Threads are continuations

Parrot has Continuations. In fact, Parrot is *based* on Continuations: rather than having a call stack and stack frames, each sub call has a return continuation - a pointer back to the call frame and bytecode position to return to after the sub completes.

As the Scheme and Ruby users keep telling us, continuations are pretty neat stuff. In fact they're so neat that they give us light weight cooperative threads "for free".

The basic idea of cooperative threading is reasonably straightforward. There are two basic primitives: spawn and yield. Spawn takes a subroutine reference and schedules it to run as a separate thread. Yield stops the current thread - saving its current state - and starts or resumes the next thread to run. Each thread needs calls to "yield" sprinked throughout, or else the other threads will never get to run.

This type of mechanism is more useful than it sounds. Early versions of both Microsoft Windows and Mac OS used a mechanism like this for *all* of their multitasking.

Going from this to preemptive green threads shouldn't be that big a leap. All it'll need is for the VM to occasionally force a call to "yield".

So here's how we can do this in Parrot with continuations:

# green_threads.pir

=head1 Cooperative threads in pure PIR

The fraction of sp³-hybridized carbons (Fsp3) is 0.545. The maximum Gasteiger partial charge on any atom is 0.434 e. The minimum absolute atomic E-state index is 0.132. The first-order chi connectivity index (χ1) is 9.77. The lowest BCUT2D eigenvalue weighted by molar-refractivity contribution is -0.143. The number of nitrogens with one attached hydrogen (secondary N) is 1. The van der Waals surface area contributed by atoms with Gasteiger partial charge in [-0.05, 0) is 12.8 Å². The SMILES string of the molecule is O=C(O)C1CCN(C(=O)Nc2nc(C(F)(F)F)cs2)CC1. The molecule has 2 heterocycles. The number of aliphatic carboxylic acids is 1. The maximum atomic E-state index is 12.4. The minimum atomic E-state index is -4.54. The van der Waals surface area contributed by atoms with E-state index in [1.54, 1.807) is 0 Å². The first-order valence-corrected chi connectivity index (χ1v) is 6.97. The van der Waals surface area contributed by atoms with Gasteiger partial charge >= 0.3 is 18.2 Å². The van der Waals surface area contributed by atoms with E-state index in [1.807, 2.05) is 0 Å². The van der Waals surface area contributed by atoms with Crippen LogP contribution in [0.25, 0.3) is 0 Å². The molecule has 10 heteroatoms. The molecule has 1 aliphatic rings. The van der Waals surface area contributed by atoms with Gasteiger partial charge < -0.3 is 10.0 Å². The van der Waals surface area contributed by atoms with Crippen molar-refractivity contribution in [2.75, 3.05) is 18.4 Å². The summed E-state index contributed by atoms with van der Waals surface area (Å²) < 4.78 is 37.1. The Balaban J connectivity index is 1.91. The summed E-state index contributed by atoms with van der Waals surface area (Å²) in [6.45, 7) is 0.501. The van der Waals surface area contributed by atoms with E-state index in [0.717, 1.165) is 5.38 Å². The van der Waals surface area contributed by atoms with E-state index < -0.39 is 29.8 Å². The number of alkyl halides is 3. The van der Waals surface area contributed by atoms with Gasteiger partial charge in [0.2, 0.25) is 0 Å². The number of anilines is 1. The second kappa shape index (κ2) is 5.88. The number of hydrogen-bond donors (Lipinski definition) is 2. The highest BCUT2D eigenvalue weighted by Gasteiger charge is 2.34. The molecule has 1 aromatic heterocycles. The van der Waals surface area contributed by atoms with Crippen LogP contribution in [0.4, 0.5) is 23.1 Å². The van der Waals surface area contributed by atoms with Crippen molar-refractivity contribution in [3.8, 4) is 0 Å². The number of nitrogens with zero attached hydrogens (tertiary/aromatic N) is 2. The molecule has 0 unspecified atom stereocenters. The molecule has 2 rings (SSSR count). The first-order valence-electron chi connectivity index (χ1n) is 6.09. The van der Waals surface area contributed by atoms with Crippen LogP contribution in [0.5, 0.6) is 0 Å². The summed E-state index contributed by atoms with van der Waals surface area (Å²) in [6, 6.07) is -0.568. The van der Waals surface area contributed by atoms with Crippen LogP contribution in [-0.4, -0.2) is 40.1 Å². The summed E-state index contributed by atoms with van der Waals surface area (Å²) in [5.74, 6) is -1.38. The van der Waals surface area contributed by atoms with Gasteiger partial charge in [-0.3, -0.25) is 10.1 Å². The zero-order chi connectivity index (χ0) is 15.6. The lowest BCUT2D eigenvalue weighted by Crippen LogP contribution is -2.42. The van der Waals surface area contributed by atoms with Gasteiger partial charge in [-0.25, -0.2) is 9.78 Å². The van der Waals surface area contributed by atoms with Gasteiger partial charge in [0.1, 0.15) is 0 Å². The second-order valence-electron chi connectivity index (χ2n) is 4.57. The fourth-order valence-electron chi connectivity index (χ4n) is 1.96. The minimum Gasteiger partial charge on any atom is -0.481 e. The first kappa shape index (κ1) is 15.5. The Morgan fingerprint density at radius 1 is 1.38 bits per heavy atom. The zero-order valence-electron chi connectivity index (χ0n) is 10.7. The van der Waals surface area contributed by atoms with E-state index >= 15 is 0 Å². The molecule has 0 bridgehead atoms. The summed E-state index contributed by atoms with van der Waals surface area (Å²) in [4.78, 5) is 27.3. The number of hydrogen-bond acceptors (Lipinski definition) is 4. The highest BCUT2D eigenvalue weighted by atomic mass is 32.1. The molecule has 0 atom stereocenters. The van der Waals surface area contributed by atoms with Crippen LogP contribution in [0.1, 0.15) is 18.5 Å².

This file demonstrates cooperative concurrency using continuations
on Parrot.


=head1 th_init

First, we create an array to store unscheduled threads in. For simplicity,
this is stored in a global.


.include 'interpinfo.pasm'

.sub th_init
    $P0 = new 'ResizablePMCArray'
    set_global 'threads', $P0

=head1 th_create

This is the 'spawn' call. It takes a sub and schedules it to run as a


.sub th_create
    .param pmc in_sub
    $P0 = get_global 'threads'
    push $P0, in_sub

=head1 th_resched

This is the 'yield' call. When called from a running thread, it saves the
current point in the computation as a continuation and runs the next thread.


.sub th_resched
    .local pmc cur_th, next_th, ths
    ths = get_global 'threads'

    # This gets the return continuation for the currently running sub.
    # When this continuation is invoked, it will be as if this call
    # to th_resched just returned.
    cur_th = interpinfo .INTERPINFO_CURRENT_CONT
    push ths, cur_th

    next_th = shift ths
    invokecc next_th

    $I0 = ths
    if $I0 > 0 goto again

=head1 th_main

This starts up the thread system (after some threads have been scheduled) and makes
sure the program doesn't exit before all the threads have run to completion.


.sub th_main
    .local pmc ths

    ths = get_global 'threads'

    $I0 = ths
    if $I0 <= 0 goto done

    goto again1


That's it. All we need now is some test threads and a main function to run them.


.sub sub1
    say "sub1: Hallo"

    say "sub1: Dance! <(\"< >\")> <(\"<"

    say "sub1: Bye"

.sub sub2
    say "sub2: Hallo"

    say "sub2: Dance! <(\"< >\")> <(\"<"

    say "sub2: Bye"

.sub sub3
    say "sub3: Good morning"

    $I0 = 5
    $I1 = $I0 + 3

    print "sub3: 5 + 3 = "
    say $I1


    say "sub3: Is leaving."

.sub main :main

    $P0 = get_global 'sub1'

    $P0 = get_global 'sub3'
    $P0 = get_global 'sub2'


    say "All done"

=head1 Expected Output

The program should (and does) produce this output:

sub1: Hallo
sub3: Good morning
sub2: Hallo
sub1: Dance! <("< >")> <("<
sub2: Dance! <("< >")> <("<
sub1: Bye
sub3: 5 + 3 = 8
sub2: Bye
sub3: Is leaving.
All done


Here's a link to the file that will eventually break: